Gregory Washington on the pace of developing curricula

Thought leaders share ideas with WorkingNation Overheard at SXSW EDU 2023

Undergraduate college enrollment was down 8% from 2019 to 2022, partially because young people are questioning the value of college, according to Gregory Washington, president, George Mason University in Fairfax, Virginia.

“People are now questioning whether it’s worth it to even get a college degree. There are issues of cost at some institutions. And there are a host of issues relative to relevancy – are people being educated for the jobs of today, let alone the jobs of the future?”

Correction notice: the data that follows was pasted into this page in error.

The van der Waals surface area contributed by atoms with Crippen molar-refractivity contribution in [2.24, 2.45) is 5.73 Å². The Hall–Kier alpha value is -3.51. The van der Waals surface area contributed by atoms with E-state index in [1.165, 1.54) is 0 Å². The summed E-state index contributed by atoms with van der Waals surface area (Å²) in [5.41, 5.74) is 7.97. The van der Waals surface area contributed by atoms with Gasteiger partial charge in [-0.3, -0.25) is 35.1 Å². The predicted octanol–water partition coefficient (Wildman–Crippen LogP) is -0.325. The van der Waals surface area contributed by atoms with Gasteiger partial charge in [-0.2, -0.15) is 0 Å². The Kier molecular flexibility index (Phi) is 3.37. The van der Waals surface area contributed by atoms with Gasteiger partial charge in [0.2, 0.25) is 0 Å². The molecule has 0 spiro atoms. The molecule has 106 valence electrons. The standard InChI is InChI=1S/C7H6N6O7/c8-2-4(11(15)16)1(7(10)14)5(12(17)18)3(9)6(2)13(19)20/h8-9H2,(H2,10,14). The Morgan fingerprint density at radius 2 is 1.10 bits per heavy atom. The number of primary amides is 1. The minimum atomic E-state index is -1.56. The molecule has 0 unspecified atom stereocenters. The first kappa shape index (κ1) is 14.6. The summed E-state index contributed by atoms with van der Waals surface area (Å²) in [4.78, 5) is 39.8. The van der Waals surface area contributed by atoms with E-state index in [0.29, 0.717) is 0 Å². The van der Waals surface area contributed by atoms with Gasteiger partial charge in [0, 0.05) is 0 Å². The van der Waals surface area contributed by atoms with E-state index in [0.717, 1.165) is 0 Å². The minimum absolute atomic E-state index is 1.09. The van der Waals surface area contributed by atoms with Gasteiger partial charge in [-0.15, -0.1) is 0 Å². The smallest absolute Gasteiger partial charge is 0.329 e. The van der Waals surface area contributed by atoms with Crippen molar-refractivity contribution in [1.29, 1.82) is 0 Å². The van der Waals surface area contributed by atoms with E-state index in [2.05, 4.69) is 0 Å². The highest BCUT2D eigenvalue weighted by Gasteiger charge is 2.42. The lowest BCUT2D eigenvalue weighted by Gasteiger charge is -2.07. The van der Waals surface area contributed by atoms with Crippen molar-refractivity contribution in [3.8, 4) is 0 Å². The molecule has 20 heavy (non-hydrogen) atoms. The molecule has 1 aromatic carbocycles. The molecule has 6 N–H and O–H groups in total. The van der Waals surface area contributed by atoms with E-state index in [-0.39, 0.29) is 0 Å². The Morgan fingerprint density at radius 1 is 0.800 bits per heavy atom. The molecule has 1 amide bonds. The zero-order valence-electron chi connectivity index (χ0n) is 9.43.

WorkingNation sat down with Washington at SXSW EDU 2023 in Austin.

“The speed of change in our society is much faster than academic programming and academic curricula can keep up,” says Washington. “When we develop academic curricula at a university, we’re developing those curricula over a few years. And that curricula are usually set to last five, 10, maybe even 15 years or longer.”

“There is a mismatch between the speed of need and the ability of universities to develop curriculum fast enough.”

Washington says there are not necessarily silver bullet solutions but notes there are ‘buckshot’ solutions – including creating significantly more internships.

Learn more about George Mason University.